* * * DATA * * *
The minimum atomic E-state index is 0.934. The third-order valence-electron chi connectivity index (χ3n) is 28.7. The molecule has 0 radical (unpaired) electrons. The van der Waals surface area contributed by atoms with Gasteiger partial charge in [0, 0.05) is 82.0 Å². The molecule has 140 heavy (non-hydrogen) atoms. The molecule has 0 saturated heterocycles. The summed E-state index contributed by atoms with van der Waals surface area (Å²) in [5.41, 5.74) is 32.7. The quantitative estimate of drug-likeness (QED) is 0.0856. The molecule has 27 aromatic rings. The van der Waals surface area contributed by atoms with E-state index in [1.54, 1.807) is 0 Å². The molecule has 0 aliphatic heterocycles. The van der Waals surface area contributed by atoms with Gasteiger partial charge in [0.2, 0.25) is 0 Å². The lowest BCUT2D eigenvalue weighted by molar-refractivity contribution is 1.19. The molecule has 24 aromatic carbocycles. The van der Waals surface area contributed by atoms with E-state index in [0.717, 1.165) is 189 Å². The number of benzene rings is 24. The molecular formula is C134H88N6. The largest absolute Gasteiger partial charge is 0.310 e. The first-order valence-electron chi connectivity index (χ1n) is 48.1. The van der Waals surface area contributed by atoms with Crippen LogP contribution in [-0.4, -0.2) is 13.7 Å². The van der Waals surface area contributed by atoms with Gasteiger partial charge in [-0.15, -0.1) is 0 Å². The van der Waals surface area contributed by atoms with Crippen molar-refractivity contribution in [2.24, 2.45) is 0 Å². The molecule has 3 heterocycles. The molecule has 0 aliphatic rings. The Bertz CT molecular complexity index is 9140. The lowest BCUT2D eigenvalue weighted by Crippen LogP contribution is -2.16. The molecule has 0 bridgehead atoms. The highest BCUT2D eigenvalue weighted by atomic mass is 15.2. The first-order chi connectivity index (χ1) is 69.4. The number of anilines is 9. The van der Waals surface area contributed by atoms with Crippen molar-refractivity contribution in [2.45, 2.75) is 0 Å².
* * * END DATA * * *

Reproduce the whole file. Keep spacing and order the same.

The minimum atomic E-state index is 0.934. The third-order valence-electron chi connectivity index (χ3n) is 28.7. The molecule has 0 radical (unpaired) electrons. The van der Waals surface area contributed by atoms with Gasteiger partial charge in [0, 0.05) is 82.0 Å². The molecule has 140 heavy (non-hydrogen) atoms. The molecule has 0 saturated heterocycles. The summed E-state index contributed by atoms with van der Waals surface area (Å²) in [5.41, 5.74) is 32.7. The quantitative estimate of drug-likeness (QED) is 0.0856. The molecule has 27 aromatic rings. The van der Waals surface area contributed by atoms with E-state index in [1.54, 1.807) is 0 Å². The molecule has 0 aliphatic heterocycles. The van der Waals surface area contributed by atoms with Gasteiger partial charge in [0.2, 0.25) is 0 Å². The lowest BCUT2D eigenvalue weighted by molar-refractivity contribution is 1.19. The molecule has 24 aromatic carbocycles. The van der Waals surface area contributed by atoms with E-state index in [0.717, 1.165) is 189 Å². The number of benzene rings is 24. The molecular formula is C134H88N6. The largest absolute Gasteiger partial charge is 0.310 e. The first-order valence-electron chi connectivity index (χ1n) is 48.1. The van der Waals surface area contributed by atoms with Crippen LogP contribution in [-0.4, -0.2) is 13.7 Å². The van der Waals surface area contributed by atoms with Gasteiger partial charge in [-0.15, -0.1) is 0 Å². The van der Waals surface area contributed by atoms with Crippen molar-refractivity contribution in [2.24, 2.45) is 0 Å². The molecule has 3 heterocycles. The molecule has 0 aliphatic rings. The Bertz CT molecular complexity index is 9140. The lowest BCUT2D eigenvalue weighted by Crippen LogP contribution is -2.16. The molecule has 0 bridgehead atoms. The highest BCUT2D eigenvalue weighted by atomic mass is 15.2. The first-order chi connectivity index (χ1) is 69.4. The number of anilines is 9. The van der Waals surface area contributed by atoms with Crippen molar-refractivity contribution in [2.45, 2.75) is 0 Å².